Simon Rogers was to go on to produce two more albums for the Fall, Code: Selfish in 1992 and The Infotainment Scan in 1993, before he and Smith had an irreparable bust–up in a studio in Manchester.
Looking back on his time working with the Fall, Rogers admits that it was a period which taught him a lot. “Just that there’s other ways to do things,” he says. “After coming out of the Royal College Of Music, I realised there’s more than one way to skin a cat. For sure.”
As far as ‘Hit The North’ was concerned, although it is now considered a classic track for the Fall, upon its release, it actually failed to chart, struggling to number 57. As ever, Mark E Smith had a theory about this.
“We lost half our fan base with that,” he pointed out, “‘cause everybody thought it was disco. Everybody was like, fucking hell, they’ve sold out.”
The full article can be read here.
Hit The North was released across a ridiculous amount of formats in October 1987. There was a 7″, a 12″ (with a gatefold sleeve), a 7″ picture disc, a 12″ with remixes and a cassette single which included a mix otherwise unavailable. I’ve done my best to bring you the lot but failed on the ones with the *:-
mp3: The Fall – Hit The North Part 1 (as found on the 7″, 7″ pic disc, the 12″, the 12″ remix and the cassette)
mp3: The Fall – Hit The North Part 2 (as found on the 7″ and 7″ pic disc)*
mp3: The Fall – Hit The North Part 3 (as found on the 12″)
mp3: The Fall – Australians in Europe (as found on the 12″ and the cassette)
mp3: The Fall – Northerns in Europ (as found on the 12″)
mp3: The Fall – Hit The North Part 4 (as found on the 12″ remix and the cassette)
mp3: The Fall – Hit The North Part 5 (as found on the 12″ remix)
mp3: The Fall – Hit The North Part 6 (the double six mix) (as found on the cassette)*
Australians In Europe is another of those superb songs sneaked out as a b-side. So good, it was voted in at #2 in the Peel Festive 50 of 1987, while the a-side came in at #9. It was a regular part of the live sets throughout the year and was also aired in the band’s sole Peel Session of 1987, broadcast on 19 May. Come 1988, it was rarely played and indeed, disappeared completely from any future setlists by the time 1989 rolled around. It may, or may not be, about The Bad Seeds or The Triffids. MES never said……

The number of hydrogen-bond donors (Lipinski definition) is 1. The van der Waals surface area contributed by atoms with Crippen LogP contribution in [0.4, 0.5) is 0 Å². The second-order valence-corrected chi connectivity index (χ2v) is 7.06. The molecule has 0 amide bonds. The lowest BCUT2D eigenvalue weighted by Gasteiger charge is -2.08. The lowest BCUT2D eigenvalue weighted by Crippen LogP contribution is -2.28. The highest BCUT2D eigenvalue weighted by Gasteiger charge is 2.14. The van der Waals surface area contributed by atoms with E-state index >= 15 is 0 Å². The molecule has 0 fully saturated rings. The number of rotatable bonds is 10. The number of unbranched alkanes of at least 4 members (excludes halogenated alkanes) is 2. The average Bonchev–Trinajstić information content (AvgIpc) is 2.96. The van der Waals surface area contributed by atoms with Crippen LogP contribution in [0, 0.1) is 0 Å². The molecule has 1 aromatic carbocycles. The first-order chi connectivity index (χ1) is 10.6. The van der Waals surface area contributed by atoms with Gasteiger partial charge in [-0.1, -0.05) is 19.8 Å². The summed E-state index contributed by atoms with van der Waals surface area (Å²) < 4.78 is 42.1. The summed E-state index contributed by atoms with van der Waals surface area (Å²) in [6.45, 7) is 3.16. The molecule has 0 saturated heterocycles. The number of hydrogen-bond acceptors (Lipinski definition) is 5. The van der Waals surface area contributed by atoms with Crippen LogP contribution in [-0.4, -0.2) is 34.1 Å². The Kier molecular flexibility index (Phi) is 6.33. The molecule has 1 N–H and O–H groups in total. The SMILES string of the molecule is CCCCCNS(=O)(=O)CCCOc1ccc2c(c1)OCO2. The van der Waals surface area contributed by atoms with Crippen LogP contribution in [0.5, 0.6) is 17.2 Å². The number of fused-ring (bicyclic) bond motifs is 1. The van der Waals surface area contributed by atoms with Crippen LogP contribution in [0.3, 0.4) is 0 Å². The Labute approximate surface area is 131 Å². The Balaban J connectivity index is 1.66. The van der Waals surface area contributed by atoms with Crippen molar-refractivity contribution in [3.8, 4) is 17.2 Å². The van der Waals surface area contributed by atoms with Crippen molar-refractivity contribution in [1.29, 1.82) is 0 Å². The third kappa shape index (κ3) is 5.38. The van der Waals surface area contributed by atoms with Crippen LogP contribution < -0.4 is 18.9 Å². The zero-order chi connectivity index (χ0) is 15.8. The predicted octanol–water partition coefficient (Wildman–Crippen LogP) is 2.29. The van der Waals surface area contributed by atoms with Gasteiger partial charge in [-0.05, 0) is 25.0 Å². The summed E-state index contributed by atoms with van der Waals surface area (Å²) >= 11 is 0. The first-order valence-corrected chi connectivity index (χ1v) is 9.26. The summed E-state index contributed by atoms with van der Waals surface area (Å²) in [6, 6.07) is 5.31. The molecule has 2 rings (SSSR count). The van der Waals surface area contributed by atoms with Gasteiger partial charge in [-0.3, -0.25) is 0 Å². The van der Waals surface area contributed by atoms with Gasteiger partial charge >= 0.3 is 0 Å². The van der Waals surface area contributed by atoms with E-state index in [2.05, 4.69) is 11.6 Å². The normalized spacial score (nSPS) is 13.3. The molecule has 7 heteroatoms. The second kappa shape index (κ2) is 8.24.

Northerns in Europ is a short, cut-up/live version of Australians….I suppose it fills up a couple of minutes on the 12″ if for no other purpose
Simon Gallup, bassist with The Cure, was the guest singles reviewer in Melody Maker the week Hit The North came out. He liked it…..
“I’ve hated everything they’ve ever done but this is great – sounds like Van Der Graaf Generator. They usually whinge and moan a lot because they come from up north, but we won’t get into that. This is really good – it’s got a nice tune and a party mood, Luvvie. It sounds like The Glitter Band too which is great because, in the past. Mark Smith has claimed his lyrics are really important because he’s a Northerner, but you don’t hear what he’s on about here.”
Seven musicians played on this one. The usual six (at the time) of MES, Brix, Craig, Steve, Marcia and Funky Si, were added to by Simon Rodgers contributing on guitar and saxophone.
Up until writing this piece, I hadn’t ever heard Parts 4 and 5, which are the work of German producer, Zeus B. Held. Can’t say that I’m too fussed about them.